Fall arrest systems are used in a wide variety of configurations in fall protection. One of these variants is the use of a lanyard with an integrated shock absorber.

A complete system consists of the 1. harness, i.e. the full body harness according to EN 361 with 2. sternal or dorsal fall-arrest attachment points, a 3. lanyard according to EN 354 with integrated 4. shock absorber according to EN 355 and 5. connecting elements, carabiners, according to EN 362 to connect the shock absorber with the harness and the lanyard with the 6. anchor point according to EN 795.

If the lanyard is held vertically tensioned, there is no fall potential. When the user now moves upwards, he can fall back down again by the same distance that he has moved upwards until the lanyard is tensioned. This distance is called freefall height. Freefall height divided by the length of the lanyard is called the fall factor. Once the lanyard is fixed to an anchor point, the user can only move upwards by twice the length of the lanyard, so the fall factor cannot be greater than 2.

If the user falls into his lanyard, the shock absorber will be activated and breaks the fall with a constant braking force, which according to the standard must be less than 6kN. For a person weighing 100 kilograms, this corresponds to approximately six times the gravitational acceleration.

The braking distance required by the shock absorber to stop the fall completely depends on the fall height and the user's weight. The heavier the user and the greater the fall height, the longer the braking distance.

On the x-axis the free fall height is given in meters and on the y-axis the braking distance in centimeters. For example, with a fall height of 1 m and a falling weight of 100 kg, a braking distance of around 40 cm is expected.


Lanyards with integrated shock absorbers exist in so-called I-systems and Y-systems. I-systems consist of a shock absorber and one device arm with a carabiner, Y-systems consist of a shock absorber and two device arms with carabiners.

Y-systems are basically designed to move from anchor point to anchor point. This ensures continuous safety and in the event of a fall, the shock absorber works independently of the position of the two arms.

I-systems are designed for stationary use. Progressive movement is not possible with an I-system. If two I-systems are used in parallel to move, an additional risk may exist in the form of an overlapping of the impact force of the two shock absorbers:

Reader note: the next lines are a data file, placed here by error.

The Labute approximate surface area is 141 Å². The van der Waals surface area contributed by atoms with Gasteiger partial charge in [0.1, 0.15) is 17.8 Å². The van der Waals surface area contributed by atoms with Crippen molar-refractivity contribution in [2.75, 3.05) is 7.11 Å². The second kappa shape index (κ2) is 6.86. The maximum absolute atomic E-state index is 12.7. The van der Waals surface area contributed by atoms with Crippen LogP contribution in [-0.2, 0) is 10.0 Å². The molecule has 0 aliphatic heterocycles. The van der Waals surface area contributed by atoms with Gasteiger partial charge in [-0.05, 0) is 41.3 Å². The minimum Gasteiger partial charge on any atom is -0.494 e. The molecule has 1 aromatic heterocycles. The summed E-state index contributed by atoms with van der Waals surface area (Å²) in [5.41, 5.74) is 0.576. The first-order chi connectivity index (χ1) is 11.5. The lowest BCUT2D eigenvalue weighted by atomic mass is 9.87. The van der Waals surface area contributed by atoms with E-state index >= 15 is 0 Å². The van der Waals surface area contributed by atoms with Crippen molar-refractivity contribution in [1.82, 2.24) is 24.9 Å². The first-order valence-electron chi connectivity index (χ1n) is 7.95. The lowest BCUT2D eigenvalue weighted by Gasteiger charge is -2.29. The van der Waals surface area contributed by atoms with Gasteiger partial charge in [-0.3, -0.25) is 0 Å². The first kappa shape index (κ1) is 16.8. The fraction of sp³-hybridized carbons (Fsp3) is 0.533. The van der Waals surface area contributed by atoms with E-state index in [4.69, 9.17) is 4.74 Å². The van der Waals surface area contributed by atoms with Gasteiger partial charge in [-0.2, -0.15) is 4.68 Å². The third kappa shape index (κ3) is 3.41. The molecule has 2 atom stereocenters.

s an example, we refer to the situation described above. A person with a total weight of 100 kg moves from anchor point to anchor point with two parallel I-systems. The vertical distance between the anchor points is 40 cm. The person now falls 1 m. The I-system attached to the top anchor point is tensioned first and the shock absorber starts to work. After 40 cm braking distance the fall is stopped. Since the anchor point of the second I-system is 40 cm lower, the second I-system becomes tensioned at exactly the same moment. If the free fall height was now 1.5 m instead of 1 m, the shock absorber would need 60 cm braking distance to stop the fall. After 40 cm braking distance the second I-system is tensioned and also the second shock absorber starts to work. The impact force of the two systems add up and forces of up to 12 kN can act on the person. This corresponds to twelve times the gravitational acceleration for a 100 kg person. Accelerations of this magnitude usually cause serious injuries.


The worst conceivable case occurs when two systems are attached to the same anchor point or at the same height. In the event of a fall, both systems are loaded exactly simultaneously and twice the fall arrest force occurs over the entire braking distance.

For the purposes of these considerations, it is assumed that both lanyards have the same length. If the lanyards are of different lengths, this can increase or reduce the problem, depending on the attachment scenario.

Whether there is a risk of superimposed impact force when moving with two I-systems depends on the following factor:

  • User weight
  • Freefall height
  • Vertical distance between the attachment points, respectively length of the lanyards


The greater the fall height and the users' weight, the greater the braking distance and therefore the greater the vertical distance between the anchor points must be.
It is not practical to specify this distance for all possible shock absorbers available on the market, user weights and fall heights.


Thus, movement with two I-systems is possible in principle. However, due to the additional danger of superimposing the impact forces, it must be clear that this variant can only represent an emergency solution. If a lanyard with shock absorber is to be used for planned movement, the use of a Y-system is always recommended. If two I-systems are used in parallel, care must be taken to ensure that the vertical distance between the anchor points is as large as possible and that the upper lanyard is kept as tensioned as possible to reduce the freefall height to a minimum.